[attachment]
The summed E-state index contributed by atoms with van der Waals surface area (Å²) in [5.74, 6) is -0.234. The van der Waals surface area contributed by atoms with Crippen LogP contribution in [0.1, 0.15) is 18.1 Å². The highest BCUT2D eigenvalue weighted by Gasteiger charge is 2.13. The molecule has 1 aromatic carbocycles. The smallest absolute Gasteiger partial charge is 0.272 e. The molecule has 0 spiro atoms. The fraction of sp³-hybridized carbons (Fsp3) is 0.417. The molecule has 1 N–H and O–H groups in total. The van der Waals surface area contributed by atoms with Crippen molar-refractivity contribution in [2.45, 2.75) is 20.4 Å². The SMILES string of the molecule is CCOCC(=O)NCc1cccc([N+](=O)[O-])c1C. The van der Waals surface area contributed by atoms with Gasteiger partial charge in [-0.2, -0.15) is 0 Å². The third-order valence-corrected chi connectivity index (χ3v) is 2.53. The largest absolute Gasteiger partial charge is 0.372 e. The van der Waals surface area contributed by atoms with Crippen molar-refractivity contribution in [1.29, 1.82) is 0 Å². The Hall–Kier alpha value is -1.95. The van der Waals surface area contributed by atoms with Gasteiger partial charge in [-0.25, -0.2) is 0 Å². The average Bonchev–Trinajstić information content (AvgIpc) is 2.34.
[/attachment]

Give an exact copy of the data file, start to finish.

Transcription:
The summed E-state index contributed by atoms with van der Waals surface area (Å²) in [5.74, 6) is -0.234. The van der Waals surface area contributed by atoms with Crippen LogP contribution in [0.1, 0.15) is 18.1 Å². The highest BCUT2D eigenvalue weighted by Gasteiger charge is 2.13. The molecule has 1 aromatic carbocycles. The smallest absolute Gasteiger partial charge is 0.272 e. The molecule has 0 spiro atoms. The fraction of sp³-hybridized carbons (Fsp3) is 0.417. The molecule has 1 N–H and O–H groups in total. The van der Waals surface area contributed by atoms with Crippen molar-refractivity contribution in [2.45, 2.75) is 20.4 Å². The SMILES string of the molecule is CCOCC(=O)NCc1cccc([N+](=O)[O-])c1C. The van der Waals surface area contributed by atoms with Gasteiger partial charge in [-0.2, -0.15) is 0 Å². The third-order valence-corrected chi connectivity index (χ3v) is 2.53. The largest absolute Gasteiger partial charge is 0.372 e. The van der Waals surface area contributed by atoms with Crippen molar-refractivity contribution in [1.29, 1.82) is 0 Å². The Hall–Kier alpha value is -1.95. The van der Waals surface area contributed by atoms with Gasteiger partial charge in [-0.25, -0.2) is 0 Å². The average Bonchev–Trinajstić information content (AvgIpc) is 2.34.